In-vitro Generation of potent T-lymphoid Progenitors in a feeder-cell-free DL-4 system

Abstract : Human leukocyte antigen (HLA)-mismatched haematopoietic stem cell transplantation (HSCT) represents an important therapeutic option for patients lacking suitable donors. Delayed posttransplant immune recovery constitutes one of its major complications and is most pronounced in the T cellular compartment. A novel strategy to promote de novo thymopoiesis from donor derived HSCs and to accelerate T cellular reconstitution in patients after HSCT consists in the adoptive transfer of in vitro generated T cell progenitor cells. Identification of Notch1 as the key regulator of early T-lineage development has allowed the generation of Notch ligand-based culture systems, which provide a powerful tool to generate T-lymphoid progenitors in vitro. The efficacy of murine T-lymphoid progenitors to promote T cell reconstitution has been well demonstrated in conventional mouse models. In consistency, in vitro-generated human T cell progenitors were demonstrated to promote thymic recovery in humanized mice. Yet, positive effects of in vitro generated human T cell precursors on peripheral T cell reconstitution have not been demonstrated. Moreover currently used Notch-based co-culture systems consist of genetically modified murine cell lines. With view to establishing a clinically applicable system, feeder-cell-free Notch-ligand culture systems for the generation of T-lymphopoietic progenitors are warranted. During my PhD project I developed a new culture system based on the immobilized Notch ligand Delta-like-4 (DL-4). Exposure of human CD34+ cord blood cells to immobilized DL-4 enabled the in vitro generation of high number of T cell progenitors, which harboured the phenotype of immature early thymic progenitor cells (ETP) and prothymocytes (proT). ETP and proT cell generated during DL-4 culture upregulated essential genes involved in early T-lymphoid development (i.e. IL7Rα, PTα, RAG1 and BCL11b) and had undergone stage-specific recombination of the T cell receptor (TCR) locus in a similar way as in native human thymopoiesis. In limiting dilution analysis after secondary OP9/DL-1 co-culture, DL-4 progenitors displayed a highly increased T-lymphoid potential, which could be entirely attributed to the ETP and proT subset. When transferred into NOD/SCID/γc-/- mice, DL-4 primed T cell progenitors migrated to the thymus and accelerated intrathymic T cell differentiation and emergence of functional, mature and polyclonal αβ T cells in the periphery. In a co-transplantation approach, which more closely mimics a clinical setting, DL-4 progenitors and untreated CD34+ cells from HLA-disparate donors were simultaneously injected in the same recipient. This procedure allowed even more rapid and more robust T cell reconstitution. HLA-tracking of the distinct graft sources further showed, that DL-4 progenitors specifically reconstituted the T-lymphoid compartments. This work provides further evidence for the ability of in vitro-generated human T cell progenitors to promote de novo thymopoiesis and shows for the first time, that these cells accelerate peripheral T cell reconstitution in humanized mice. The availability of the efficient feeder-cell-free DL-4 culture technique represents an important step towards the future clinical exploitation translation of in vitro generated T-lymphoid progenitor cells to improve posttransplant immune reconstitution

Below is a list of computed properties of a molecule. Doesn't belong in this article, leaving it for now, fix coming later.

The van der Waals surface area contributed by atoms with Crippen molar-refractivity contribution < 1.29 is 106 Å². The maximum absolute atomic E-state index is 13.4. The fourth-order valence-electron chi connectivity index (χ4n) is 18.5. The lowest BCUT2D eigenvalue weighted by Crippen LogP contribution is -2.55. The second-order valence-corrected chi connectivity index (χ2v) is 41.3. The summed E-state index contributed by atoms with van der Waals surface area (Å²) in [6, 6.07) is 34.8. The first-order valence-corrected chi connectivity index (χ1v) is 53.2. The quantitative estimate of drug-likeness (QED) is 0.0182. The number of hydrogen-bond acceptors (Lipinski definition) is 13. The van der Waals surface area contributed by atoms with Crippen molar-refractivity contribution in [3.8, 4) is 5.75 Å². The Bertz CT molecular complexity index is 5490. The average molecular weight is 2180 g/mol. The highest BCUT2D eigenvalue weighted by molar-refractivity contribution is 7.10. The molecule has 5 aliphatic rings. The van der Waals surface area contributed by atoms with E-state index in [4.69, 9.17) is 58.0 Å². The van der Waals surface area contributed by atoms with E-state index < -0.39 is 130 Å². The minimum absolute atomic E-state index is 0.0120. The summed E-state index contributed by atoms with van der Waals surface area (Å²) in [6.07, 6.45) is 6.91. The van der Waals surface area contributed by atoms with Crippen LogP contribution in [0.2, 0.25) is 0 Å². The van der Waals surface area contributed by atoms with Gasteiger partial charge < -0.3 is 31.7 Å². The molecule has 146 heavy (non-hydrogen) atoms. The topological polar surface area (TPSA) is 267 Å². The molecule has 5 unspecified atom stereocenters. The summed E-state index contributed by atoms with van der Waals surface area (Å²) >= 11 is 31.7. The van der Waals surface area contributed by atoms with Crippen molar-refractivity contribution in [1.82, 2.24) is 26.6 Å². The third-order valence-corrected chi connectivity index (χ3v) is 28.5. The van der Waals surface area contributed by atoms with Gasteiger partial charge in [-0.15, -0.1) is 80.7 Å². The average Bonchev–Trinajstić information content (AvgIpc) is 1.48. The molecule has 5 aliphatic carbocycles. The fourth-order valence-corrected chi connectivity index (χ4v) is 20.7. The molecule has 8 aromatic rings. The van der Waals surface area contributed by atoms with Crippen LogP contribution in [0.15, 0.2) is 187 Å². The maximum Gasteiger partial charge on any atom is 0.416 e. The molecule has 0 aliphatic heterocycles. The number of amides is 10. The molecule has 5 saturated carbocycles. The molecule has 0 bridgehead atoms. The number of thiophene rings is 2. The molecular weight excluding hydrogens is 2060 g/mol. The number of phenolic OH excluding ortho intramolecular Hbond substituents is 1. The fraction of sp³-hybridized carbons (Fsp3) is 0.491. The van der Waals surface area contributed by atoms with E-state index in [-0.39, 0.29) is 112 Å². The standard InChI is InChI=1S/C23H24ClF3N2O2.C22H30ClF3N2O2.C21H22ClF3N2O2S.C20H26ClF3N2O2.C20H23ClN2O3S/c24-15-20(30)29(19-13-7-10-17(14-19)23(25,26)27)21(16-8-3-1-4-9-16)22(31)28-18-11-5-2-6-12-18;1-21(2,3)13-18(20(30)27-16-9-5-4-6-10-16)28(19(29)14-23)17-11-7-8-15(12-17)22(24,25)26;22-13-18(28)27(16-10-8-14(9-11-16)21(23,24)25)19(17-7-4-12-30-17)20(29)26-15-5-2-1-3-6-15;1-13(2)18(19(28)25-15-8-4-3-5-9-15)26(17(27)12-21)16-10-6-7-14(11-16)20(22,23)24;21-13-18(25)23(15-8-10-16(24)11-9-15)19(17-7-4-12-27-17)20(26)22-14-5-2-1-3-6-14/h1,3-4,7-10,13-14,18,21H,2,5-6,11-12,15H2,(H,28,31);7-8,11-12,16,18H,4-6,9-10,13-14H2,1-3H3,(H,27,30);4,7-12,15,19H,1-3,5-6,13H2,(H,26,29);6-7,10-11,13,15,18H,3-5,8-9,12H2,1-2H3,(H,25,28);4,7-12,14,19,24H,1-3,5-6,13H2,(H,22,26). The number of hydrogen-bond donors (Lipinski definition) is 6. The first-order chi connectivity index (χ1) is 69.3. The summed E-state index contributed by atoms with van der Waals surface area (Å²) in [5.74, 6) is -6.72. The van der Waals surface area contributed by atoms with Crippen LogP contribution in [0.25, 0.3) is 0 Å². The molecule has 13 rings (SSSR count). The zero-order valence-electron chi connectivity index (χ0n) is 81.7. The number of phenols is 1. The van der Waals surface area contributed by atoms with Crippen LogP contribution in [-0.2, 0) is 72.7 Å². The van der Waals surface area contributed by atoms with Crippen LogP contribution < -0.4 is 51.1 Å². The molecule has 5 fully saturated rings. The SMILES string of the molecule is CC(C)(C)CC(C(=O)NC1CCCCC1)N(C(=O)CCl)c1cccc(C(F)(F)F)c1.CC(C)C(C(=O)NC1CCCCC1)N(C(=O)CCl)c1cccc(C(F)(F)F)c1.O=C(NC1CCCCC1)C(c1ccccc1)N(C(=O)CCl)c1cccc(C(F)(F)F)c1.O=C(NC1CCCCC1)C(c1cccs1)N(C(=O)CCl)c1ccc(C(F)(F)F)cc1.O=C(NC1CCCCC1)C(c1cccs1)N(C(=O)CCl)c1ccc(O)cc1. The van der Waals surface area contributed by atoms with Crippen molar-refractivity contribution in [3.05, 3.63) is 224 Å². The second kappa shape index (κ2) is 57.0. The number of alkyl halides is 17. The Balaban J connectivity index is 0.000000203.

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Christian Reimann. In-vitro Generation of potent T-lymphoid Progenitors in a feeder-cell-free DL-4 system. Human health and pathology. Université René Descartes - Paris V, 2012. English. ⟨NNT : 2012PA05T033⟩. ⟨tel-00771452⟩

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